Clients often struggle with the emotional aspects of a divorce. This is perfectly normal and affects both men and women. Anger, guilt, depression, anxiety, sleeplessness, and even panic attacks can occur. Sometimes the emotions are well-founded and manageable. In other cases they can be exaggerated and extreme, posing a real threat to the mental health of the client. Ruminating, catastrophizing, dwelling on the past, thinking in extremes: if you, or someone you care about, is struggling with emotional fallout of a divorce, consider divorce cognitive behavioral therapy as a resource to improve quality of life.
What is divorce cognitive behavioral therapy?
Divorce cognitive behavioral therapy is not a term found in the dictionary. It is not a clinical subspecialty. It is therapy provided by someone trained in cognitive behavioral therapy techniques, specifically addressing negative behaviors and thought patterns that the client experiences in response to a divorce.
Not being a licensed psychologist, my understanding of cognitive behavioral therapy is admittedly rudimentary. This type of therapy focuses on changing behavior and patterns that cause the client emotional pain. The client develops increased self-awareness of the thinking and actions that contribute to his negative mood, and strategies for positive change. The good news about cognitive behavioral therapy is that it can offer substantial improvement in a short period of time.
What about the cost?
Explore the sources of divorce cognitive behavioral therapy available in your community and the out-of-pocket costs. Insurance or employee benefits might help. In the Atlanta divorce area, there are many qualified therapists trained in cognitive behavioral techniques. If you think that you cannot afford cognitive behavioral therapy, remember that it is focused and specifically targets self-defeating thoughts and actions. To the extent that you are thinking rationally and functioning better, you will save money on legal fees. Divorce cases can cost thousands more than necessary when a party is out of control or simply cannot deal with the stress. A client who is functioning well can partner with his divorce attorney to make smart decisions about the case. If both spouses are functioning well, the case has good prospects for settlement without wasting attorneys fees on drama or unfounded fears.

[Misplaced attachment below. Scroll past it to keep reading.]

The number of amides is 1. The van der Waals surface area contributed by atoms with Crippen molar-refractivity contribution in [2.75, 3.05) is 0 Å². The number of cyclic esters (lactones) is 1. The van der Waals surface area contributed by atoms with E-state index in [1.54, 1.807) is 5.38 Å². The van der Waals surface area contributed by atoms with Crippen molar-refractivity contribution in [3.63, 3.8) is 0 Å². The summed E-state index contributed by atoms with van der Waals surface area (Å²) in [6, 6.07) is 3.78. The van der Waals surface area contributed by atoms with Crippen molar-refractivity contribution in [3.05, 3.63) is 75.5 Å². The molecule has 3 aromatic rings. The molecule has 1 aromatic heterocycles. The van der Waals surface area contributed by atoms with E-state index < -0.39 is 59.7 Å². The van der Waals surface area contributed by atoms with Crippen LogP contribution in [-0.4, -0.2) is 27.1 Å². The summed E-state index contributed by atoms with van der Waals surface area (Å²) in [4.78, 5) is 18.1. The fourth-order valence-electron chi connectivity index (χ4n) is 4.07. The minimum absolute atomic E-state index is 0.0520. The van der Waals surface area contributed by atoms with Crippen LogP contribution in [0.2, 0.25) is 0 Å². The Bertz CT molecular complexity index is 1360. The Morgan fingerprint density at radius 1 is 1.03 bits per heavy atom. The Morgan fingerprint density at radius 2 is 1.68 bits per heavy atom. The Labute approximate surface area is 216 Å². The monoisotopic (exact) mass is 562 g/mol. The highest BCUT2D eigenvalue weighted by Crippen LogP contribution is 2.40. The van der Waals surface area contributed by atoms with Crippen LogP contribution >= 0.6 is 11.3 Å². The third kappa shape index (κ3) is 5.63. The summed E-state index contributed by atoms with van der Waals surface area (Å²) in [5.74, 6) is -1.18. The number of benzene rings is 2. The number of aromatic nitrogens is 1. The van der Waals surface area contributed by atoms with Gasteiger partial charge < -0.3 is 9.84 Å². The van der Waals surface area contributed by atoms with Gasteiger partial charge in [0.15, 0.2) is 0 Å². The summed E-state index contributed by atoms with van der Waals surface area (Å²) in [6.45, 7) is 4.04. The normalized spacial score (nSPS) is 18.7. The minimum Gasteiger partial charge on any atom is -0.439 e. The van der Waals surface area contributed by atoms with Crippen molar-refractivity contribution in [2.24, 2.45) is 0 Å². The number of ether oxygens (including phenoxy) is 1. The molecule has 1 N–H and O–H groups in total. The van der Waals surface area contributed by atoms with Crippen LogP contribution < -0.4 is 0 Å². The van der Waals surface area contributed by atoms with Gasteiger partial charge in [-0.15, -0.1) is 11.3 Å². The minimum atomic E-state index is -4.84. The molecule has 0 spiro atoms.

Examples of destructive thinking during divorce
Divorce cognitive behavioral therapy can address self-destructive habits such as:
- Ruminating - obsessive thinking about an event, magnifying the stress, anxiety, or anger associated with the memory. Rumination doesn’t help solve the problem but rather makes it worse. The client gets more and more wound up and miserable. Rumination is a habit that you can learn to identify and change.
- Catastrophizing - focusing on the worst possible outcome, even if it is irrational. This is easy to do in a divorce, where fears about the future can get out of control. A few sessions of therapy can turn “I’ll never get a job” into “I’m confident that I will get a job, but it may take some time”. Dire predictions about the future are usually wrong and make you miserable.
- Dwelling on the past or the future – it’s easy to look back and have regrets about the past, but you can’t change it. Worrying about the future won’t improve it – but it may create enough anxiety that you can’t function well. Therapy can help you live in the present, and plan for your future.
- Thinking in extremes – black and white thinking leaves you negative and depressed.
Helpful behavioral tools or strategies might include:
- Redirecting thoughts or self-distraction
- Intentionally connecting with other people for support and encouragement
- Following a more structured routine
- Setting attainable and specific goals
- Incorporating activities into your schedule if you have withdrawn
- Being aware of whether you are harder on yourself than you are on others
To a certain extent, most people engage in one or more of the unhealthy thinking habits. During the stress of a divorce, mental health can deteriorate in a hurry if flawed thinking is allowed to flourish. Divorce cognitive behavioral therapy can help.
© Karen S. Hindson, Hindson & Melton LLC April 25, 2013